Later that night I went out to the Hukah Club with my landlord and his partner. It was Hip Hop night and once again I found myself a grain of salt in a pepper shaker. Perhaps because of my earlier experience I did not feel the usual discomfort. The music was like a steam engine propelling my bootie barge into motion. My inhibitions dropped once again and I lost myself into dancing. I hopped around and shook my hips and all the while looking people in the eyes and smiling. I think that it moved people to see this white boy unafraid even though I don't have the requisite moves usually performed in the hip hop genre. The men started giving me various secret handshakes and teaching me little shoulder pops and hip thrusts. People were smiling with me.
I ended up at the edge of the dance floor near a raised platform where some women were sitting and dancing. They started taking pictures of me and then dancing with me, posing with me, laughing and letting loose. They even started doing that grind thing where they would bend over and put their fine booties into my groin area and move it them all around. Jump up jump up and jump down. So I started doing it too. All the yoga I have been doing has gotten my quite limber and flexible, and these girls loved dancing with me. I was dancing with the guys around me too. It was some of the most fun I have had in a long time. I was aware of the difference in our skin tones, but the dancing and celebrating transcended the cultural baggage in my mind and set me free. We are all one people after all, with many variations and flavors.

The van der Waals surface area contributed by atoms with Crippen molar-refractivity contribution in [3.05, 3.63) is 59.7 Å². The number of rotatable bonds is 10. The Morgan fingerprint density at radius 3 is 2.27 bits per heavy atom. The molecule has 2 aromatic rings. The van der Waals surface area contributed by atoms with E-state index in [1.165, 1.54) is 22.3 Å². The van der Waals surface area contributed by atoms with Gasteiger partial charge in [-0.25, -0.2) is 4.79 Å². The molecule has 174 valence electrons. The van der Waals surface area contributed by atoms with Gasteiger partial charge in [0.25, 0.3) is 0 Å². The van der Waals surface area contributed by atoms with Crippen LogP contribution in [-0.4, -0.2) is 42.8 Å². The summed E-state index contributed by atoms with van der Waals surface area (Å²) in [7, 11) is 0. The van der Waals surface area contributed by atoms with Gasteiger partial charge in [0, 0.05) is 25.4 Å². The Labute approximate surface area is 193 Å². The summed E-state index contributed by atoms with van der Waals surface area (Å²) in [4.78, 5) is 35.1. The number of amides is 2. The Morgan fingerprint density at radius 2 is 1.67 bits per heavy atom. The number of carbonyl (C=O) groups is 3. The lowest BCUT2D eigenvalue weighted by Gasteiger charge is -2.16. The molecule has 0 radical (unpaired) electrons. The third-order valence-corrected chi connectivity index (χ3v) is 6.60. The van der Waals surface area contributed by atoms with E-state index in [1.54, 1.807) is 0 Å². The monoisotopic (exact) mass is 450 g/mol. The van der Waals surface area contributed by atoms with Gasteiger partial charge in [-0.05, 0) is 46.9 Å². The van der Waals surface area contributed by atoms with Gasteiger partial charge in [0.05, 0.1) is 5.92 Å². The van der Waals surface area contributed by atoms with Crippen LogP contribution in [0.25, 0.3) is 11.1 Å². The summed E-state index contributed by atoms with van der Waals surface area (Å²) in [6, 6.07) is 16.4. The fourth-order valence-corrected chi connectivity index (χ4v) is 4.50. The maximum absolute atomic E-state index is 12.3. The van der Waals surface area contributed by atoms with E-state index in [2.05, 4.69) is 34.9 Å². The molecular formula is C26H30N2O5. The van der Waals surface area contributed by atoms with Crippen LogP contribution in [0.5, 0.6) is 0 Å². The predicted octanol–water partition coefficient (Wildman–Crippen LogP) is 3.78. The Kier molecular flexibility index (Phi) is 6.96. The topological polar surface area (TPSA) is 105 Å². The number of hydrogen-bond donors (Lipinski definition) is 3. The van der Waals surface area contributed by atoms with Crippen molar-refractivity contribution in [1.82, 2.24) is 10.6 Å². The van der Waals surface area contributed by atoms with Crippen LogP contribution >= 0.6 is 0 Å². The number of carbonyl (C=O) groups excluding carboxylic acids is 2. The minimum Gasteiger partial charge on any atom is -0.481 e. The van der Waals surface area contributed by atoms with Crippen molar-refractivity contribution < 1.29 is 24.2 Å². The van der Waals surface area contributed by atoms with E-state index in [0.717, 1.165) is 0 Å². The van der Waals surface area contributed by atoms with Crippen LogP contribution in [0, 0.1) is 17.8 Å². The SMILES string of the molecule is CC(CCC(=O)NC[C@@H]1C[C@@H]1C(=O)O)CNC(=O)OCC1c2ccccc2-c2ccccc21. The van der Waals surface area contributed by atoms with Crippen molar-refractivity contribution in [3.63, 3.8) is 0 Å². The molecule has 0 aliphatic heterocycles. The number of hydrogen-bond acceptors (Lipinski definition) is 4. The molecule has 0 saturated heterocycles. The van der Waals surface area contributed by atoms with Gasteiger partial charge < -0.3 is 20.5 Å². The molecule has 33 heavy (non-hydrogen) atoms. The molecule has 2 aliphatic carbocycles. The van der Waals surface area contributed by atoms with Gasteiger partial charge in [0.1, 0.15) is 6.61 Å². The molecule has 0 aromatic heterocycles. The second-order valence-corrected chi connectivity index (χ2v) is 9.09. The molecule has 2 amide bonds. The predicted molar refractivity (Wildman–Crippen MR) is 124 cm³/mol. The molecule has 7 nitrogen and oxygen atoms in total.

I feel like time is speeding up for me, like there is some great force propelling me onward. There is no more profound spiritual fulfillment than to be finding ones purpose in this life. I am so grateful to have these epiphanies coming more and more frequently, like I have opened up some channel for the universe and it is starting to flow more easily through me. I keep getting this deeper and deeper sense that we are all on the cusp of some great change. I also have a sense that I am meant to play some small roll in bringing it about. I believe we all are, if we can open up and let it in. At night I walk through this beautiful city and I can feel the trees speaking to me, I can hear the voice of the Earth, feel her warm breath in the air. She is my lover and my friend, who sustains me as I go. I make my promises to her, that whatever it is and whenever that time comes I will be ready. She in turn brings to me the experiences I need in order to grow. All the while she cultivates this love in my heart, shimmering and effervescent, that flows out from me to all sentient beings
At the end of the night I came home and recorded The House of The Rising Sun on my guitar with my new Samson USB mic, it is one of my favorite songs about New Orleans and I would love to share it with you: